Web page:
West Side Story Reimagined (Jazzheads)

Bobby Sanabria Multiverse Big Band

Released July 20, 2018

Grammy Nominee for Best Latin Jazz Album 2019

Record of the Year 2019 Jazz Journalists Association Awards






“Two years ago I came up with the idea of re-arranging the music from Leonard Bernstein’s masterpiece West Side Story and performing it with my Multiverse Big Band, but in a way that has never been done before: a complete Latin jazz reworking of the entire score in celebration of the show’s recent 60th anniversary and Maestro Bernstein’s centennial. However, besides paying tribute to the composer and the music, I saw this as an opportunity to give back and help my ancestral homeland Puerto Rico. As most of us know, hurricanes Irma and Maria ravaged the island of Puerto Rico, leaving its residents unable to recover. Puerto Ricans have been American citizens since 1917, and the government’s response has been unsatisfactory at best. Six months later, entire communities are still living without food, water, power, and other basic needs we take for granted. I realized the best way I could help was through my music. What better way to portray the struggles and hardships of the people of Puerto Rico than West Side Story? We are dedicating this recording to the musical genius of Leonard Bernstein and donating proceeds from this special commemorative 2 CD set to the Jazz Foundation of America Puerto Rico Relief Fund. This is a cause many of us are passionate about and every bit of generosity helps. Recorded live at Dizzy’s Club Coca-Cola in NYC, this exciting new reworking is West Side Story like you’ve never heard it before, through the exciting lens of the Latin jazz continuum. This project is being produced with the blessing and support of the Leonard Bernstein Organization. Bernstein’s daughter Jamie remarked: ”What I love about Bobby Sanabria’s take on ”West Side Story” music is that it’s a kind of rhythm fission: my dad’s music is already so drenched in rhythm. Then along comes Bobby and explodes it to an even richer rhythmic level!”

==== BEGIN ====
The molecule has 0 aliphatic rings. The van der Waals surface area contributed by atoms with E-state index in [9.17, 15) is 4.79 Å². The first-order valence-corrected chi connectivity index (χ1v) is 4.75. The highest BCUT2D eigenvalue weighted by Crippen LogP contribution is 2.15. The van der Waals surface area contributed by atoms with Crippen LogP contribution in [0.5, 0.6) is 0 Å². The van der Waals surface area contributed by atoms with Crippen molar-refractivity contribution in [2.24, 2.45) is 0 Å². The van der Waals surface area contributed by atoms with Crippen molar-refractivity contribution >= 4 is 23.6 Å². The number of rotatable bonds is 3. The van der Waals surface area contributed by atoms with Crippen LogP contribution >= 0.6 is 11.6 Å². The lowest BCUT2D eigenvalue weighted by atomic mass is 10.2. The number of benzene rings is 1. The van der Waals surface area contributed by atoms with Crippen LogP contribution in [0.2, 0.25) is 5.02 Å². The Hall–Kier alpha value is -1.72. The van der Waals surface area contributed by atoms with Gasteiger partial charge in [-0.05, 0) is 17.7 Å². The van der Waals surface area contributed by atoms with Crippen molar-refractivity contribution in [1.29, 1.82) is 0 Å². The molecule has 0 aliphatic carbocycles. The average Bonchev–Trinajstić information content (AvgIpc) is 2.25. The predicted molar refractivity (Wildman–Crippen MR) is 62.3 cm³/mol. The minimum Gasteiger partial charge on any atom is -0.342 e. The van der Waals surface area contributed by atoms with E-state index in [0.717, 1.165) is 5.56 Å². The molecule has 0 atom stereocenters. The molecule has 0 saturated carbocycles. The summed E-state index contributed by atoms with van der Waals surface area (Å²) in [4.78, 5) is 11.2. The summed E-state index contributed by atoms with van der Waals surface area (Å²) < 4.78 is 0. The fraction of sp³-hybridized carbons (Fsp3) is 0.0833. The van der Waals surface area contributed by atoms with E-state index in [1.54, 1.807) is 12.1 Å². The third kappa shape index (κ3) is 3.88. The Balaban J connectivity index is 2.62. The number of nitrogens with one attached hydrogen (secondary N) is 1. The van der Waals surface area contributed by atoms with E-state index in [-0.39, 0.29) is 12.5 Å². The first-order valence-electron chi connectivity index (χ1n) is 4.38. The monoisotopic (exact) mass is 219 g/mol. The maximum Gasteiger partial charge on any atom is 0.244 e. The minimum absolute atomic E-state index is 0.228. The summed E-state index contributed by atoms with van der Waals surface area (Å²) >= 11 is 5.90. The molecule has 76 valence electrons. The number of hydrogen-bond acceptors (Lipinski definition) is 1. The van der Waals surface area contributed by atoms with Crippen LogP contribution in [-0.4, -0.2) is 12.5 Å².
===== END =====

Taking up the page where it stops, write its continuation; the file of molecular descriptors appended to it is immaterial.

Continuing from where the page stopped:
Bobby Sanabria

Drummer Bobby Sanabria was born in the South Bronx in 1957, the same year West Side Story opened on Broadway. As a native New Yorker of Puerto Rican descent who first experienced that musical through its 1961 film adaptation, Sanabria was most transfixed by how well composer Leonard Bernstein’s instrumental themes captured the Puerto Rican flavor of New York’s Upper West Side during that period. To celebrate the show’s 60th anniversary last year, and what would have been Bernstein’s 100th birthday this year, Sanabria’s 22-piece Multiverse Big Band impressively recorded the double-disc West Side Story Reimagined in a single night in late 2017 at Dizzy’s Club Coca-Cola in Manhattan.

This is not an abridged medley like that of the Buddy Rich Big Band. Sanabria and company capture the feel of the entire production, from the Sharks-versus-Jets gang battles to the familiar, Romeo and Juliet-inspired cultural divide bridged by romance. Trumpeter Kevin Bryan’s whistling and the ensemble’s finger snaps introduce the rival gangs during “Prologue,” which includes a horn-heavy swing midsection between its strutting, percussion-driven main themes. The 6/8-timed “America” likewise spotlights the 13-piece horn section (plus flute)’s power, with stellar solos by pianist Darwin Noguera and bassist Leo Traversa. And on “Gym Scene – Blues/Mambo” and “Gym Scene – Cha Cha Cha,” Sanabria and the band’s trio of percussionists (Oreste Abrantes, Matthew Gonzalez, Takao Heisho) dig into the seminal rhythms that helped define Latin jazz. Disc two opens with Sanabria and Abrantes chanting in Spanish about “Maria,” the production’s central female character, leading to an accelerated, intense percussion breakdown. Indeed, it’s Sanabria’s percussive concept that most reimagines West Side Story, as he, Abrantes, Gonzalez, and Heisho add congas, bongo and bata drums, cowbells, claves, guiros, maracas, and more to strong readings of “The Rumble/Rumba” and “Somewhere.” Perhaps the only thing more powerful than the music is the fact that a portion of the release’s sales benefit the Jazz Foundation of America’s Puerto Rico Relief Fund, which aids Sanabria’s ancestral island’s rebuilding effort after Hurricanes Irma and Maria.

Track Listing:


1. Intro (Leonard Bernstein / Stephen Sondheim) 0:33

2. Prologue (Leonard Bernstein / Stephen Sondheim) 7:39

3. Intro Jet Song (Leonard Bernstein / Stephen Sondheim) 0:11

4. Jet Song (Leonard Bernstein / Stephen Sondheim) 6:03

5. Intro America (Leonard Bernstein / Stephen Sondheim) 0:09

6. America (Leonard Bernstein / Stephen Sondheim) 6:37

7. Gee, Officer Krupke Intro (Leonard Bernstein / Stephen Sondheim) 0:12

8. Gee, Officer Krupke (Leonard Bernstein / Stephen Sondheim) 5:59